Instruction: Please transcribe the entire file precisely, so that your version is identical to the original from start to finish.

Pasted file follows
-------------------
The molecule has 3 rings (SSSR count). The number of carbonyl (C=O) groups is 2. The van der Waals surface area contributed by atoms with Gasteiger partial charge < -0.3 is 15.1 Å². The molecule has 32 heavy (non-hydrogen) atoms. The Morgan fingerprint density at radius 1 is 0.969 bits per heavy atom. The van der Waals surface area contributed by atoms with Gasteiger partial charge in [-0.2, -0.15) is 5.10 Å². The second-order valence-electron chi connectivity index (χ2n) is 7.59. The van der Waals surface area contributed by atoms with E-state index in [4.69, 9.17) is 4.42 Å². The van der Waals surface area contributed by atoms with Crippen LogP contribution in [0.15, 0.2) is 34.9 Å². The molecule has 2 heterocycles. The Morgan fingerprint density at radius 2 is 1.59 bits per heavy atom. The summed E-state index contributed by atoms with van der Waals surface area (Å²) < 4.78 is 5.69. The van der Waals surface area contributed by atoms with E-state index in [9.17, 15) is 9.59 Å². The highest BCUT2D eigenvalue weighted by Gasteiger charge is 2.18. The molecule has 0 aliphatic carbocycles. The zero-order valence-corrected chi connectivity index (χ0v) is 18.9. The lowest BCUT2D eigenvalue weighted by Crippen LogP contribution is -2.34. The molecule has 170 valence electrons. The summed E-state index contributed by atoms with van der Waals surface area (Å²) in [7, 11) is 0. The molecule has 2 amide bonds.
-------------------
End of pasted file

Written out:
The molecule has 3 rings (SSSR count). The number of carbonyl (C=O) groups is 2. The van der Waals surface area contributed by atoms with Gasteiger partial charge < -0.3 is 15.1 Å². The molecule has 32 heavy (non-hydrogen) atoms. The Morgan fingerprint density at radius 1 is 0.969 bits per heavy atom. The van der Waals surface area contributed by atoms with Gasteiger partial charge in [-0.2, -0.15) is 5.10 Å². The second-order valence-electron chi connectivity index (χ2n) is 7.59. The van der Waals surface area contributed by atoms with E-state index in [4.69, 9.17) is 4.42 Å². The van der Waals surface area contributed by atoms with Crippen LogP contribution in [0.15, 0.2) is 34.9 Å². The molecule has 2 heterocycles. The Morgan fingerprint density at radius 2 is 1.59 bits per heavy atom. The summed E-state index contributed by atoms with van der Waals surface area (Å²) < 4.78 is 5.69. The van der Waals surface area contributed by atoms with E-state index in [9.17, 15) is 9.59 Å². The highest BCUT2D eigenvalue weighted by Gasteiger charge is 2.18. The molecule has 0 aliphatic carbocycles. The zero-order valence-corrected chi connectivity index (χ0v) is 18.9. The lowest BCUT2D eigenvalue weighted by Crippen LogP contribution is -2.34. The molecule has 170 valence electrons. The summed E-state index contributed by atoms with van der Waals surface area (Å²) in [7, 11) is 0. The molecule has 2 amide bonds.